Mismatched salary expectations the biggest hurdle for both Malaysian employers and overseas returnee talent

Despite the willingness of Malaysian employers to offer premium salaries to overseas returnee talent, the latter cite disappointing remuneration as their main challenge when searching for jobs in their home country. At the same time, employers say that a ‘mismatch in expectations of offer packages’ is their greatest impediment when searching for or attempting to recruit overseas returnees.

These are few of the key findings in the 2019 Hays Overseas Returnee report, which highlights overseas returnee recruiting trends based on responses from both candidates and employers residing in the five Hays Asia operating markets: Mainland China, Hong Kong, Japan, Malaysia, and Singapore.

In the survey, Hays asked repatriated candidates who have studied or worked overseas, ‘What were the main challenges in searching for jobs in your home country/region?’ Most respondents in Malaysia (45 per cent) cited ‘unsuitable remuneration’ as their most prominent stumbling block. Following closely are challenges such as ‘unsuitable job opportunities’ (42 per cent) and ‘unfamiliarity with local job market conditions’ (42 per cent).

Similarly, Hays approached employers in Malaysia to enquire about their perspective on securing overseas returnee talent. A clear majority (77 per cent) said a ‘mismatch in expectations of offer packages’ was the main challenge they faced. Other challenges included ‘candidates with lack of local work experience’ (voted by 43 per cent) and ‘candidate drop out’ (voted by 27 per cent).

Preferential salary offers

Overall, a greater number of employers in Malaysia (63 per cent) are willing to offer higher salary packages to overseas returnees with suitable experience than they would for local talent. Most employers (36 per cent) are keen on giving ‘up to 10 per cent more’ salary to overseas returnees, followed by 22 per cent of employers who are willing to offer ‘11–25 per cent more’ salary.

Pessimistic salary expectations

Contrary to this, Malaysian overseas returnees do not have high salary expectations for their first job back in their home country. Two in five (43 per cent) said they were ‘willing and did take a drop in salary’, while 27 per cent were open to ‘earning a salary equivalent to what they were earning overseas’.

Across Asia

The most prominent challenge for employers across Asia in attracting and securing overseas returnees is the ‘mismatch in expectations of offer packages’ (61 per cent). For all five countries/regions, this is the biggest issue save for Japan where almost half (49 per cent) said their recruiting challenge derived from ‘candidates with lack of local work experience’.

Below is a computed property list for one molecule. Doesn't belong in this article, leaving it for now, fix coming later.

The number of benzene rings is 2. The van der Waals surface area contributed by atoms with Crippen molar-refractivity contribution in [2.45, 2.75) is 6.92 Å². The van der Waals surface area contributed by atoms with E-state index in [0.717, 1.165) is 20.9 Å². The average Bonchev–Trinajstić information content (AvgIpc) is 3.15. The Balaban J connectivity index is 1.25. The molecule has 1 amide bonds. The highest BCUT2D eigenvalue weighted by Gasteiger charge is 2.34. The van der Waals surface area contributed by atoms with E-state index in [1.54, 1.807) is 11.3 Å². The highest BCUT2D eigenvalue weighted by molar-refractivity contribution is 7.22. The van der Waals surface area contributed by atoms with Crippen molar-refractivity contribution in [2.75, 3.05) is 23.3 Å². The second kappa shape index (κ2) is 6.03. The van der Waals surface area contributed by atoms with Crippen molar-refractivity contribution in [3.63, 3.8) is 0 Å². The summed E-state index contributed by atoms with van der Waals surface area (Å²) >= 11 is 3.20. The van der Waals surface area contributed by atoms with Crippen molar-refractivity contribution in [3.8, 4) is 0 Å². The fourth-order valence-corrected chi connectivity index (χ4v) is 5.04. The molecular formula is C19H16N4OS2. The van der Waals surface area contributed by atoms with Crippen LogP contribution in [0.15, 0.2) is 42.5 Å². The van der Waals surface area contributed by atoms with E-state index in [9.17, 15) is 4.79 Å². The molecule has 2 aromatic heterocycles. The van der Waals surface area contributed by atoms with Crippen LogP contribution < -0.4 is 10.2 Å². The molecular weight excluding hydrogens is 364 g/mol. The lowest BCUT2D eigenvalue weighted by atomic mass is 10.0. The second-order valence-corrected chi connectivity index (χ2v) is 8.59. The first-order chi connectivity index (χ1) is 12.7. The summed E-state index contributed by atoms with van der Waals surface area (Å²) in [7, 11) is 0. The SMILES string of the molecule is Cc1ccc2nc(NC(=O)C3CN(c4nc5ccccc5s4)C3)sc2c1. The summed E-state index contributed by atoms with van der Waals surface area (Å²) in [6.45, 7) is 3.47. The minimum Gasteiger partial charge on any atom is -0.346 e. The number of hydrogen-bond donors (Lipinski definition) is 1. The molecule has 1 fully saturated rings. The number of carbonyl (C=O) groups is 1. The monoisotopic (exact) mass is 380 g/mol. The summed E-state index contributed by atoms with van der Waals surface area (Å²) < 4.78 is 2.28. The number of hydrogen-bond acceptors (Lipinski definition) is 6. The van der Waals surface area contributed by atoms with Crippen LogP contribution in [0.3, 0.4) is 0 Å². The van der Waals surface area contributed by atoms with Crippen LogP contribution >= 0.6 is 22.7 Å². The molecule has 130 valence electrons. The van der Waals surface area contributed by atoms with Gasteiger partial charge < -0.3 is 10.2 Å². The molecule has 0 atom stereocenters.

Across the region, the majority of overseas returnee candidates cited ‘unsuitable job opportunities’ (52 per cent) as their main challenge when searching for jobs in their home geography. This was closely followed by ‘unsuitable remuneration’ (46 per cent) and ‘unfamiliarity with local job market conditions’ (38 per cent).

In the region, more employers are willing to pay a premium for overseas returnee talent than not, with only two in five (44 per cent) of them saying they would offer the same salary package –– as opposed to higher –– as they would for local talent. The least willing to pay more for an overseas returnee are Hong Kong employers (58 per cent), while the least likely to offer the same remuneration are Malaysian employers (37 per cent).

Where salary expectations are concerned, Malaysian returnees are the most predisposed to taking a dip in salary when returning to their home country. While two in five (43 per cent) of Malaysian returnees expect less pay than they were receiving in their overseas jobs, only three in ten (28 per cent) of returnees Asia-wide feel the same. Mainland Chinese returnees are the second most likely to accept a pay cut, with a third of them (33 per cent) sharing these sentiments.

Tom Osborne, Managing Director at Hays Malaysia, comments on the findings: “As skills shortages grow, the multitude of advantages that overseas returnees can bring to the table amplifies. Notwithstanding, the challenges that come with recruiting repatriated talent persist, and employers can stand to benefit from reviewing their current strategies when securing returnee candidates.

‘If the mismatch in salary expectation vs offer poses a challenge, then employers should address the values, beliefs systems, and the motivations of overseas returnees. Those keen on closing their skills chasm with candidates who have worked or studied abroad should have open conversations with their potential employee about the non-monetary benefits, induction programmes, and training and development programmes available that could ease their transitions back into the local workforce.

‘On the other hand, overseas returnee talent should consider the business value they bring to the table. Throughout the hiring process, they have to be sure to highlight the skills unique to overseas returnees that are coveted by employers such as their language and communication skills and their cross-cultural awareness. In the meantime, it helps for them to revaluate their existing experience and skillsets, and thereafter upskill or reskill if needed.”

Download your copy of the 2019 Hays Asia Overseas Returnees report by clicking here.

Last updated on July 31st, 2019